Let's Break some Rules

A few weeks ago, while I was driving several hours towards our camping vacation, I suddenly noticed this beautiful piece of data visualization right in front of me. Actually, I found it that beautiful that I had to remake it in Illustrator: I was completely stunned by the clean and simple layout of this gauge chart. It shows everything I, as the driver, need to know such as: How fast am I driving at the moment, how far have I’ve been driving at all, when is it time to get a new car. But then I realized that this tiny chart, despite its useful, intelligent design, violates some of the common rules of data visualization, so I thought it’s a good idea to write about it.

# Why use a radial gauge chart at all?

Let’s face it, the current driving speed is not periodic data, so there should be no reason to use a radial layout. As we all know, humans are not as good in comparing angles as we are in comparing lengths. So why shouldn’t we use bar charts for displaying the speed? One obvious answer is that it makes a lot of sense to re-use established metaphors. Everyone who’s driving a car knows how to read the driving speed in a gauge chart, and probably nobody ever needs to be taught reading them. Another possible answer is that we connect certain semantics to the different regions of the radial gauge layout. No need to tint the last quarter of the gauge in red, everybody knows that this is the danger zone. We don’t have similar embedded semantics in a bar chart.

# Not more than three data points

According to Jorges Camoes recently published rules of data visualization, the speedometer I fell in love with isn’t data visualization at all. That is because it doesn’t show more than three data points. That’s true, there are only 3 data points I can read in the display, and, if we subtract the LCD that was added to the bottom, there’s only one number left. One single number? Do we really need a big gauge dashboard display for one number? Of course we do, because a chart never shows just a single number. More importantly, a chart puts the single number into context. If you ever had to drive a car with a dashboard like the Renaut Twingo I, you’ll never forget that difference. For instance, in the gauge chart there are two red tick marks for important driving speed limits. Sure, I know those limits back from driving school, but I find it really helpful to see how my current speed compares to them. The other context is the capability of my car. If I’d be driving at 200km/h (which I never do), I’d instantly see that I almost reached the limit of my car.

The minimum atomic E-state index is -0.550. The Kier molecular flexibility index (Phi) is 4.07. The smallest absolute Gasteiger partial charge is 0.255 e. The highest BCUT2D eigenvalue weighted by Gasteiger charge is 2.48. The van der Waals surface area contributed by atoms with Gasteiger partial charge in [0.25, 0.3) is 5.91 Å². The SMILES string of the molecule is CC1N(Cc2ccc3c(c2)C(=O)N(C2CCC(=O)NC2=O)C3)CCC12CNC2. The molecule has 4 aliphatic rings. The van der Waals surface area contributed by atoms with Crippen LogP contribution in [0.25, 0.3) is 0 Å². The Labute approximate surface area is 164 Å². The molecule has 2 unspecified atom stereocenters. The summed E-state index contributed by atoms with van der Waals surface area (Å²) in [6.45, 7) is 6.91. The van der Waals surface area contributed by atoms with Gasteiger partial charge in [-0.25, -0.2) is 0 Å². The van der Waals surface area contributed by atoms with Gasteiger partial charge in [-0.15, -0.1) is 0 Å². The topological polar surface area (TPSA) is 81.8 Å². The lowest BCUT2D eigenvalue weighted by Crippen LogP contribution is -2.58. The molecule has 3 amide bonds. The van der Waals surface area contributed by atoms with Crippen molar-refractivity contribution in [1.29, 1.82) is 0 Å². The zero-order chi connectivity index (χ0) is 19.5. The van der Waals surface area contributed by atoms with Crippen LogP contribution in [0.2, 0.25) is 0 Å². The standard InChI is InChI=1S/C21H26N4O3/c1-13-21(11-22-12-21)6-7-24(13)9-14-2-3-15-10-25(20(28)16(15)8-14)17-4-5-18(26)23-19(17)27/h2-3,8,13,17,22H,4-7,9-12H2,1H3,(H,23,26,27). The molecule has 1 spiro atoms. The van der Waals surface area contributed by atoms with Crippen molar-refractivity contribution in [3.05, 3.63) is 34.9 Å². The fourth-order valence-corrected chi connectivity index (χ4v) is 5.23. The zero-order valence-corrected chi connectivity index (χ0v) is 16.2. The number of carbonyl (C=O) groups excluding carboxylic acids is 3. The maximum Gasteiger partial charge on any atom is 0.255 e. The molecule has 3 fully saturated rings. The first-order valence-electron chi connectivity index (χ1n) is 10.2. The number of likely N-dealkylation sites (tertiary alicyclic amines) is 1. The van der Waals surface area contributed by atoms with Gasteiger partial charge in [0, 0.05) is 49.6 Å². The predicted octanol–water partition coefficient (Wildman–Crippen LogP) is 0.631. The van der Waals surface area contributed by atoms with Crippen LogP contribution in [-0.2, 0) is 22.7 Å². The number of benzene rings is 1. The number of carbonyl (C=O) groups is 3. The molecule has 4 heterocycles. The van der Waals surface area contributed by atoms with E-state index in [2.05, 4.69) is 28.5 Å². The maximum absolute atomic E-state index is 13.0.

# Non-continuous scale

But now it gets even worse. As you might noticed, the speed scale breaks at 120 km per hour. Therefore comparing angles gets even harder. Without any doubt, that cannot be good data visualization! For comparison, here’s a different version of the same chart using a continuous scale: Now we lost half of the magic of the original design. Using the non-continuous scale the tick for 100km/h, the speed limit on primary highways, sits right at the 12 o’clock position. Can you imagine driving for hours and hours watching the gauge needle standing at 11:30 as shown in the above image? It just don’t feels right, and it would always push you to drive faster. Using the non-continuous scale allows to ‘stretch’ the speeds below 120km/h and thus makes them more easy to read. The difference between 30 and 50km/h in a populated area is more important than the difference between 130 and 150km/h on a German Autobahn. My car is a family car, not a sports vehicle. The designers probably wanted to emphasize the reasonable driving speeds, and that’s what I like most about the visualization.

# When to break the rules?

So, you know, the rules are the rules, but you should know when and why to break them. Of course it is allowed to display just a single data point in a chart. And of course it is allowed to add fancy annotations to the chart wherever you like. And, yes, it is even allowed to use radial charts for non-periodic data, as it is allowed to reject a certain chart type, just because the audience is not familiar with it. Whenever it makes sense.

# Comments

Jan Willem Tulp (Jul 13, 2012)

Great post! There’s one thing missing which is also a function a an analogue speedometer. I know this from my limited experience from working in aviation:

In cockpits in airplanes you also still see lots of gauges with needles like this one, while you could have used a digital interface as well. The reason that these needle based gauges are still in use, is because it is much and much easier to estimate acceleration, which is really hard with a digital interface where numbers just flip.

So, there is also a motion component (of the needle) involved here! 😃

Paul (Jul 13, 2012)

Sometimes I drive a Twingo, and the digital speed display indeed irritates me every single time. I wonder why I have no similar problem when reading a digital watch…

Jacob (Jul 17, 2012)